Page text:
Effective ways to manage PMS mood swings

Effective ways to manage PMS mood swings

14 Mar 2022

Experiencing different moods is a natural part of daily life, while low mood is not uncommon and can be triggered by various circumstances, the intensity of PMS mood swings are directly impacted by a woman’s hormonal cycle.

While 75% of women experience mild PMS mood swings, the rest can have severe experiences that can affect their lifestyle (1). This article will give you an understanding on what PMS is, why mood swings occur, and how to manage PMS mood swings.

What is PMS?

Premenstrual syndrome or premenstrual tension (PMT) is a group of physical and emotional symptoms occurring within a woman’s monthly cycle (1). It happens 4 to 10 days before the period starts and ends before the onset of bleeding (2).

Most common physical symptoms of PMS are (1):

  • Headache
  • Cramps
  • Bloating
  • Fatigue
  • Muscle and joint pain
  • Sleepiness

Emotional symptoms of PMS may include (1):

  • Anxiety
  • Decrease in sexual desire
  • Decrease of self-esteem and confidence
  • Irritability
  • Mood swings

Doctors will diagnose if your condition is that of PMS by checking the symptoms and its subsequent patterns, it's consistency during periods, and how it affects your daily life (3).

PMS mood swings

Why PMS mood swings happen

The exact cause of PMS is unknown, but there are a few factors that contribute to it.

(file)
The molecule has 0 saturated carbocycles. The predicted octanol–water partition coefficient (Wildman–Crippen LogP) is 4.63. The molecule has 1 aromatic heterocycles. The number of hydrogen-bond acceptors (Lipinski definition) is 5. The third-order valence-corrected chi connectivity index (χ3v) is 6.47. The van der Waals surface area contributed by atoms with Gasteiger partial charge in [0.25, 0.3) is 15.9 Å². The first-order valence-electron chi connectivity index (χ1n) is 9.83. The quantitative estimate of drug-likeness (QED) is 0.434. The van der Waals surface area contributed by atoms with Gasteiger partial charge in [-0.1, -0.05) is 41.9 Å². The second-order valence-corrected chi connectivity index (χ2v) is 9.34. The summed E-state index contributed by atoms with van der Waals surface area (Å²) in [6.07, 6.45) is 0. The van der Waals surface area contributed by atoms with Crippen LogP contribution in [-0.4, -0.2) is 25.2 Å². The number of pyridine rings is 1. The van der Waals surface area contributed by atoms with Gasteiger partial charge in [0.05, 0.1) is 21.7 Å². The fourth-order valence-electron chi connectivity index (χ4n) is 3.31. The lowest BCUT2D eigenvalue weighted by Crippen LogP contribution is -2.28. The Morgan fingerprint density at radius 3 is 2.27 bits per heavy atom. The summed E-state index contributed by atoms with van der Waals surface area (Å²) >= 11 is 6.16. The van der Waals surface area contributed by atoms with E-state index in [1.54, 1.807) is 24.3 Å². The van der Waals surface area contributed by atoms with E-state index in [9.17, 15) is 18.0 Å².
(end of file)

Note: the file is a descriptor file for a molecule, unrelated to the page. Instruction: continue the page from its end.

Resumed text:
One of which is chemical changes in the brain. Serotonin, which is a neurotransmitter, fluctuates when PMS happens and can directly affect the mood of a person (4). A study also shows that during PMS, women experience higher emotional levels and have less control over it (5).

Changes in estrogen levels during ovulation and menstruation can also affect the mood of women. It also influences serotonin’s effect on emotional processing and mood regulation (6). Because hormones affect emotions, it’s no wonder that mood swing is one of the common recurring symptoms of PMS (7).

5 Tips On How To Manage PMS Mood Swings

PMS can affect a woman both physically and emotionally. The good news is, it can be managed. To take care of yourself during this time, here are some tips to consider:

Track Your Cycle

Keeping an updated log of your cycle - as well as your symptoms and mood shifts - can help you identify if you’re experiencing PMS. By knowing that your cycle is round the corner, you can prepare for the other steps to keep your mood relaxed. It will also help you understand why you experience the slight changes in how you feel.

Aside from being aware of what’s happening to your body, you will be able to assist your doctor with accurately diagnosing the condition, which then helps them arrive at a targeted recommendation. It can also reconfirm whether it is PMS or perhaps another underlying condition that exhibits similar symptoms.

Meditate and Exercise

A lot of studies have identified meditation and exercise as beneficial for the mind and body, which also manage mood swings during PMS.

Meditation influences the sympathetic nervous system to lower the blood pressure, breathing, and heart rate during stressful situations, all of which help you feel more relaxed (8). It also helps connect you with yourself, promoting mindfulness, and helps you respond in a calmer demeanor.